Smuggling debts lead Chinese migrants to rape and prostitution
An investigation into Northern Ireland's sex trade has revealed Asian migrants are drawn in due to people's smuggling debts.
'Fay' has spoken about being held captive by traffickers and repeatedly raped in a Londonderry brothel.
'Lynne' knowingly turned to prostitution under pressure of a £50,000 people smuggling debt.
Lisa recruits Asian sex workers for her Belfast brothel through classified adverts in Chinese language newspapers.
'Fay' was recognised as a victim of trafficking after being rescued from a brothel in Derry by the PSNI in 2009.
She has broken her six year silence to speak exclusively to BBC News NI.
She said she came to Northern Ireland for a job organised by Snakehead, a gang of people traffickers, to whom she owed £20,000 for arranging her travel to the UK. They'd previously organised some child minding jobs for her.
She spoke to her new employer on the phone, and agreed she would work as a child minder for him.
Duped, then raped
When she arrived she discovered there were no children. She saw other women in the house but wasn't allowed to talk to them. She now suspects they were sex workers.
She was kept in a locked room.
After some days she alleges she was raped by a policeman. She felt helpless, and unable to turn to the police for help.
The brothel was run by a woman called Rong Chen.
From then on, Fay says Chen threatened her, and made her have sex with customers.
She said: "She was quite fierce. She said I need to return money to her."
She recalls being raped by about 10 more men over the following two months.
Chen was convicted of running five brothels in Northern Ireland, including the Derry brothel in which Fay and three other women were found. She was sentenced to seven years for trafficking and served three and a half. She is now fighting deportation proceedings.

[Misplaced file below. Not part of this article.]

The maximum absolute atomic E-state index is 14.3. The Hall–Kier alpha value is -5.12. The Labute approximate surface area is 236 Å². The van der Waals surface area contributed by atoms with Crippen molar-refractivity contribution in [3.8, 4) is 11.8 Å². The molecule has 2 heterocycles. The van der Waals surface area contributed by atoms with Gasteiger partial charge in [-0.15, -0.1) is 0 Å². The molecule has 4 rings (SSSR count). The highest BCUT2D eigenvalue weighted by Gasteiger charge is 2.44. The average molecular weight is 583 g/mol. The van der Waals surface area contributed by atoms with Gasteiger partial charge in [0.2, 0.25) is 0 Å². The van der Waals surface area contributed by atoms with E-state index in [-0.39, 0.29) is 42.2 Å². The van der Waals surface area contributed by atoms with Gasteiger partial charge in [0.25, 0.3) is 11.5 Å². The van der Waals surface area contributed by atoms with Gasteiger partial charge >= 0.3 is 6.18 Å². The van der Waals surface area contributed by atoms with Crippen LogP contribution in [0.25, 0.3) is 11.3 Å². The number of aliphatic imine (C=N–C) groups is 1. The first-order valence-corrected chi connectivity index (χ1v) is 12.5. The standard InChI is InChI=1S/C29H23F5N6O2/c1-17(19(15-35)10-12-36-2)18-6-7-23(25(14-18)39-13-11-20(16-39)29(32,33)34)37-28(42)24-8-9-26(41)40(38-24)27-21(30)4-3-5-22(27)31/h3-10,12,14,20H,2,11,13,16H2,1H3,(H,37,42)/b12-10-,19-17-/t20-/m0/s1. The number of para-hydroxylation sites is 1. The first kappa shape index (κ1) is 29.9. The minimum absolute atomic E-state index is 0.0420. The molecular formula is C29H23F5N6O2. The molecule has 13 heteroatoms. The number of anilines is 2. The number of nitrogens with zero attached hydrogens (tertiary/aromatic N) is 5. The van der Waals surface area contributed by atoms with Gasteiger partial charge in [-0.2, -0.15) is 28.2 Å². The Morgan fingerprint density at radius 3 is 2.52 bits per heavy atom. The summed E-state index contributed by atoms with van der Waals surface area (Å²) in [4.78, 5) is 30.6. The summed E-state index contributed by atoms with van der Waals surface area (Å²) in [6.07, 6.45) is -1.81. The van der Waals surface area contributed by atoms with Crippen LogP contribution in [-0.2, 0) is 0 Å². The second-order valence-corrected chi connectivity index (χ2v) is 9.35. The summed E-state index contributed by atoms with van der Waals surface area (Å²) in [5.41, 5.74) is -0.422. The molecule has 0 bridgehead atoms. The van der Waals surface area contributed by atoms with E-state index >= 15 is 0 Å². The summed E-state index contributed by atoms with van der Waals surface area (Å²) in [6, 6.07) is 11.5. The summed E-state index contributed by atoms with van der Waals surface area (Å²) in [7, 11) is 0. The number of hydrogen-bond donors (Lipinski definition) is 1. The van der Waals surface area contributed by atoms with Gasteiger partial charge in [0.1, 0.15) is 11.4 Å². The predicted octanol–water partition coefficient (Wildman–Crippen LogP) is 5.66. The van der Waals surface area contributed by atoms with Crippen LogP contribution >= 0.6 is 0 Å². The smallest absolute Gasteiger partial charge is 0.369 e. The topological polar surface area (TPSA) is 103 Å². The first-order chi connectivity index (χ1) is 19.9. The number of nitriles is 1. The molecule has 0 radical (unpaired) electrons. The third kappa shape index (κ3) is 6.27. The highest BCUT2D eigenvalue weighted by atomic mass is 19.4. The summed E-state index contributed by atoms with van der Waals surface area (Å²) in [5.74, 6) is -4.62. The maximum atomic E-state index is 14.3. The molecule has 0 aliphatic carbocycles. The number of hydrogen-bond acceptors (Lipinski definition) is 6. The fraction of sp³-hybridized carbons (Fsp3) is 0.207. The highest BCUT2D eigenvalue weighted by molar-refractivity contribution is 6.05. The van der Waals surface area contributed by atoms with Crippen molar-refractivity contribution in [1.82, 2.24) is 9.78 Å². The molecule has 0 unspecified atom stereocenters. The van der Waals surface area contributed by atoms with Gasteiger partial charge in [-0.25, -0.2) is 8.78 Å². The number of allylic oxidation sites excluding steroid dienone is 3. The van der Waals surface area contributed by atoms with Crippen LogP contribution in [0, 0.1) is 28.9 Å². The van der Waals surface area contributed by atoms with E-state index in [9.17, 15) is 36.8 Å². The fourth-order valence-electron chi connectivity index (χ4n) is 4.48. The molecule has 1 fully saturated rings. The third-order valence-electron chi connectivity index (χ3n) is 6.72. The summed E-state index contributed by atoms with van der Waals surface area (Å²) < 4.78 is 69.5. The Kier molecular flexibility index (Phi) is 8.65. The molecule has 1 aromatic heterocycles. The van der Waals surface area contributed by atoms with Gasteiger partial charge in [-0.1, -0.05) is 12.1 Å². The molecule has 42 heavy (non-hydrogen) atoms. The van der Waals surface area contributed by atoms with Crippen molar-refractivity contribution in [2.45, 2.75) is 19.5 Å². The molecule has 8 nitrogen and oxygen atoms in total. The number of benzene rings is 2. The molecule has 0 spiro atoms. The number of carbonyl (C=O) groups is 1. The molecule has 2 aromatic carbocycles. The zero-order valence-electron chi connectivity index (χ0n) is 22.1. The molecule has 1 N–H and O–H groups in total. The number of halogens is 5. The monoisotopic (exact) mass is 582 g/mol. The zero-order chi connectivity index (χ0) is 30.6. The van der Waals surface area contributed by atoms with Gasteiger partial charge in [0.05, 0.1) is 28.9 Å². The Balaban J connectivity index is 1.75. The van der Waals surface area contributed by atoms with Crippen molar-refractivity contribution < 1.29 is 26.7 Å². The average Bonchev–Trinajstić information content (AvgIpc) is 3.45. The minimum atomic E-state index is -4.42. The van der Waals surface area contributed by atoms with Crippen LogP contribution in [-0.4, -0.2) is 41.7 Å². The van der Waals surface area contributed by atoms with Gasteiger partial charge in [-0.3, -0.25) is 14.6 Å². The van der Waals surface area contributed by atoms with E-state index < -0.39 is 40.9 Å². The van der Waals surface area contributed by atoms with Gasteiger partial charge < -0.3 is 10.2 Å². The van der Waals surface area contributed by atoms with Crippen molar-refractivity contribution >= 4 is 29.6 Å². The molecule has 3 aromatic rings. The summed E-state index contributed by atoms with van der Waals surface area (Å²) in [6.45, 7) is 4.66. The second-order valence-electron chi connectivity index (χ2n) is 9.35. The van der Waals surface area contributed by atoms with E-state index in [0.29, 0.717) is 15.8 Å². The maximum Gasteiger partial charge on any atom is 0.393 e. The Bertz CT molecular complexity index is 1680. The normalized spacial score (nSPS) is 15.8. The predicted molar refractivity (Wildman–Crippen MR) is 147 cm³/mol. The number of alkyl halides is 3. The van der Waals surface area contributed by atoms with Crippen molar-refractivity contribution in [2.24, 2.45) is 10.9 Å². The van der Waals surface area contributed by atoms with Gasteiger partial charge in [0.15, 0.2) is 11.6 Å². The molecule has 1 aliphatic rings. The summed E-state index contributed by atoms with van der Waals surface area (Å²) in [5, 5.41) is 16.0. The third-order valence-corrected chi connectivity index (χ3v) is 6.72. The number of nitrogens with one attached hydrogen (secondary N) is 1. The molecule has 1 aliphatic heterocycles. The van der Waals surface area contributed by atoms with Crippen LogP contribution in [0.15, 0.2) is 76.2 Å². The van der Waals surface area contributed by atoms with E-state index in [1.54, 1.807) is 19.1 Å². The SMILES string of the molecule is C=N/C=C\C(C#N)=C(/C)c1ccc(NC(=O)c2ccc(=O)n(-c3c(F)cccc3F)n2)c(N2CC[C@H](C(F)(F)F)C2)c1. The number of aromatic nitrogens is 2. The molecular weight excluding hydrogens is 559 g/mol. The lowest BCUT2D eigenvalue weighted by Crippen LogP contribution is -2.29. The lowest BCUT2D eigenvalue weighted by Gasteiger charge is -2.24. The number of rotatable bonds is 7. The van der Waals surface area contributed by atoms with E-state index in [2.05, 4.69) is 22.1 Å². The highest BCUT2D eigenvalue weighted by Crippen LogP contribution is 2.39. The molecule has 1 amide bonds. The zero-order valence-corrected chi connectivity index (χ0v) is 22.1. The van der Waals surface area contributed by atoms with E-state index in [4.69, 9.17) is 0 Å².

Chen's husband Jason Hinton was convicted of aiding and abetting the control of prostitution and served 220 hours of community service.
No one was ever convicted of raping Fay. The other three victims are thought to have returned to China.
Chen was released on immigration bail from Yarl's Wood immigration Detention centre last year while she fights deportation.
She and Hinton live together in Kidderminster, Worcestershire.
When approached by the BBC, Chen refused to comment, but Hinton swore at, and pushed our reporter.
He later calmed down and claimed his wife was just a housekeeper at the brothel. He said she had worked there for a year, commuting from Kidderminster to Belfast, before he became aware that she was working in a brothel.
He remains unrepentant, maintaining that the four women rescued from the brothel, had been willing participants in sex work, and had lied to claim asylum and benefits.
After weighing all the evidence, Justice Stephens specifically stated, during Chen's sentencing, that all four victims "had not been prostitutes and none of them had worked in brothels."
Fay no longer has family in China, and has lost touch with her only daughter.
"I don't have anybody there. Why should I go back?" she said.
Her permission to stay in the UK expires next year.
She still needs psychological support and said: "I feel like I've been in jail for six years."
A Chinese Belfast-based sex worker, 'Lynne', spoke exclusively to the BBC, saying she had come to Belfast from London after seeing adverts, which still appear regularly in the UK Chinese Times and other newspapers.
When she first arrived in the UK, Lynne worked in the kitchens of London's Chinese restaurants. She was paid between £3.50 and £6 per hour, less than the legal minimum wage.